Image credit: Space X Unsplash
As leaders, scientists, and activists gather in Glasgow for the COP26 climate conference, many anticipate new, more stringent emissions goals to help keep global warming to 1.5°C above pre-industrial levels.
Announced yesterday at COP26, a collaboration between the Eurpoean Space Agency (ESA) and the EU’s Earth-monitoring program Copernicus will aim to launch a satellite constellation that will measure concentrations of carbon dioxide (CO2) and methane in the atmosphere to help countries better track their progress.
Under the Paris Agreement, governments agreed to “pursue efforts” to limit global heating by cutting or curbing greenhouse gas emissions, and to regularly report on their progress. However, there is currently no standardized means of monitoring anthropogenic emissions. But this is about to change.
“By combining satellite observations with computer modelling, the new anthropogenic CO2 emissions Monitoring and Verification Support Capacity (CO2MVS) promises to be a game-changer, enabling users to precisely pinpoint which component of emissions are anthropogenic, or resulting from human activity,” Copernicus program representatives said in a statement.
While there are currently numerous satellites tracking atmospheric greenhouse gas levels, the new CO2MVS will have unprecedented coverage, detail, and accuracy. “These satellites will be able to observe the entire globe in just a few days,” said the team. “What’s more, they will be able to look at individual carbon dioxide and methane sources, such as power plants and fossil fuel production sites.” This will help scientists better determine natural vs. anthropogenic sources.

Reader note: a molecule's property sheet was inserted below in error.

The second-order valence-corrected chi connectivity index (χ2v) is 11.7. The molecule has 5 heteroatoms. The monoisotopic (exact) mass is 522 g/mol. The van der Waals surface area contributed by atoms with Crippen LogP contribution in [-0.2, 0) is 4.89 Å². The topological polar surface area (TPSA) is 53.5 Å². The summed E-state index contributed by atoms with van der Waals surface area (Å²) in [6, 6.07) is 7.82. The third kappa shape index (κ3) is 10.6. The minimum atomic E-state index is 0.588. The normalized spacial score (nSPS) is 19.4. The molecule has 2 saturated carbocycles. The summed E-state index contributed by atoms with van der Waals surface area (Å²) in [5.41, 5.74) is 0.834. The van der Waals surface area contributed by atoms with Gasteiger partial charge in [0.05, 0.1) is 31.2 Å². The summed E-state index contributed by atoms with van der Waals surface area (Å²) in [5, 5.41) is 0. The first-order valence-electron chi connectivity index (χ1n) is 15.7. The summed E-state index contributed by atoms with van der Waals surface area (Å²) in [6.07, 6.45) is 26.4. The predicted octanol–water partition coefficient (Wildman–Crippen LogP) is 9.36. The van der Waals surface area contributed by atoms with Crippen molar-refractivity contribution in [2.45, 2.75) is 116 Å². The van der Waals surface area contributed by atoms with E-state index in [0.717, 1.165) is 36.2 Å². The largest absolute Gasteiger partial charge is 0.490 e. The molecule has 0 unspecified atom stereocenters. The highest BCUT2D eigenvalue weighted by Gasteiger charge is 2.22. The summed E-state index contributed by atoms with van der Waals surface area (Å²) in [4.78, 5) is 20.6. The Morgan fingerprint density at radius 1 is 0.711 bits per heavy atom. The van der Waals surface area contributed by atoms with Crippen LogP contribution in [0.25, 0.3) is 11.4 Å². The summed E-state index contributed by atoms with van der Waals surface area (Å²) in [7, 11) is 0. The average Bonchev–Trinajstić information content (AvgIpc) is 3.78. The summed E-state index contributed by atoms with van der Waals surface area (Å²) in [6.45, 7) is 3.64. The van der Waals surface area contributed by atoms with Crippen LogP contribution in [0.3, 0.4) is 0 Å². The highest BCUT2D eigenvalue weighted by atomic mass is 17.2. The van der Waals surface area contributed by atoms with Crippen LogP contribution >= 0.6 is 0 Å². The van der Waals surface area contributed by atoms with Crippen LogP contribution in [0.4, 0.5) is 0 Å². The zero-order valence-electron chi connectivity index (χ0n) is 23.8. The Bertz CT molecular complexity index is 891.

The satellites will also integrate “all available information streams in a globally consistent way”, something that current systems do not do. The data will be integrated into computer models of Earth’s atmosphere and biosphere used by the Copernicus Atmosphere Monitoring Service (CAMS) to support policy- and decision-making with respect to climate change through consistent and reliable information gathering.
The team plan to deliver the main elements of a CO2MVS prototype at the end of 2023, and expect the system to be fully operational by 2026 — in time for nations to review their progress toward meeting Paris Agreement targets in 2028.
“Since the start of the industrial revolution, we have seen carbon dioxide levels increase faster than ever before, and there is an increasing urgency to take real steps to make very significant emission reductions,” Richard Engelen, deputy director of CAMS, said. “By providing globally consistent and high-quality data on anthropogenic emissions we can support policymakers with this enormous challenge.”